Kos town is interesting, with classical Greek columns and agora, medieval Hospitaller forts, Ottoman mosques, and Venetian-style hotels nestled cozily and randomly amid the modern buildings of the town. It was the birthplace of Hippocrates, and his modern views of medicine took root and spread throughout the Hellenic world from here. We spent a few days leisurely exploring the streets and lanes of Kos. Shops selling Greek souvenirs such as worry beads, reproductions of classical sculptures (of varying quality), ice cream stalls and cafes serving tiny cups of rich coffee offer plenty of browsing and places to sit, watch people and catch up on the news of the world. After three days of exploring of Kos town, and with the wind still strong, we decided to board the public bus for a tour of the countryside. Just off the main road lies the Askepion, an ancient medical center based on the teachings of Hippocrates which emphasized cleanliness and healthy diet as a foundation of treatment.
The bus traveled along the main road to the western end of the island. The housing and landscape are modern and nondescript, concrete boxes sitting on bare land. Olive groves and evergreens dotted the landscape from time to time. We began to think there may not be much to see on this trip. Then we rounded a bend just past Paradise Beach…a spectacular vista came into view. It was Kefalos Bay with its golden sand beach and hat-shaped island adorned with a tiny chapel with a blue vaulted roof. Stately mountains overlook the bay from the west. An elegant sailing yacht and a mega yacht rode quietly, sheltered from the gale there…a note we made for future reference. We immediately decided to hop off here. We strolled through the town, enjoyed a seaside lunch and beach walk, collecting colorful jasper stones smoothed by the sea.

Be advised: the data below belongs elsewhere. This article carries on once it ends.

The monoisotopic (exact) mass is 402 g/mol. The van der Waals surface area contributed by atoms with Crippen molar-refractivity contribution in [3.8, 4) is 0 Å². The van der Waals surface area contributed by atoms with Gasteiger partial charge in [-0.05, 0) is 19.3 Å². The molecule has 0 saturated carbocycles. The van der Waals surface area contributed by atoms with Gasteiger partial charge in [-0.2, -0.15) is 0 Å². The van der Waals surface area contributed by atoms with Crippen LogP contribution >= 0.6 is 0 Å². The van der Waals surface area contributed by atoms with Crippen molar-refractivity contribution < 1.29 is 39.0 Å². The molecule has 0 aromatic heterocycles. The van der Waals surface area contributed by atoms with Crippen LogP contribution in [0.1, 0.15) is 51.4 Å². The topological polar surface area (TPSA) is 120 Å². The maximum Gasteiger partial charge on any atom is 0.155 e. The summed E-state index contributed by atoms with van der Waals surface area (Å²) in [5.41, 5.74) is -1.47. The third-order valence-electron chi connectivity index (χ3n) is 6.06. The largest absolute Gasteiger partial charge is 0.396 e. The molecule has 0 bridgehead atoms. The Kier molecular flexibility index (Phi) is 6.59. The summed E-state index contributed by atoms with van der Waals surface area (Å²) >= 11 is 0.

The next day we motorsailed once again to the pretty port of Symi, one of my favorite
stops on this trip. We stayed for three days, wandering the shops
and galleries, climbing stairs through the neighborhoods and to
churches overlooking the harbors. Since autumn had arrived, the cooler
temperatures permitted more comfortable trekking, so we decided to climb the
steps to the high town and walk down over the crest to Pedi town,
a six mile round trip. We hiked up through the neighborhoods of Symi town and descended into more workaday areas, with some small industrial facilities and the power plant. We passed a ruined house with a rickety grape arbor and picked sun-ripened black grapes and sweet raisins to snack on. On the return trip we stopped at a cafe and enjoyed Greek coffee with sweet plum and
carrot cake. After this, it was time to return to the boat and clear out for our return to Turkey.
Although they are near the Turkish coast, the islands of the Dodecanese are delightfully Greek. The Greek people we met were friendly and outgoing. Our voyage through the Dodecanese was limited by time, but we hope to visit again when Celador sails in the spring.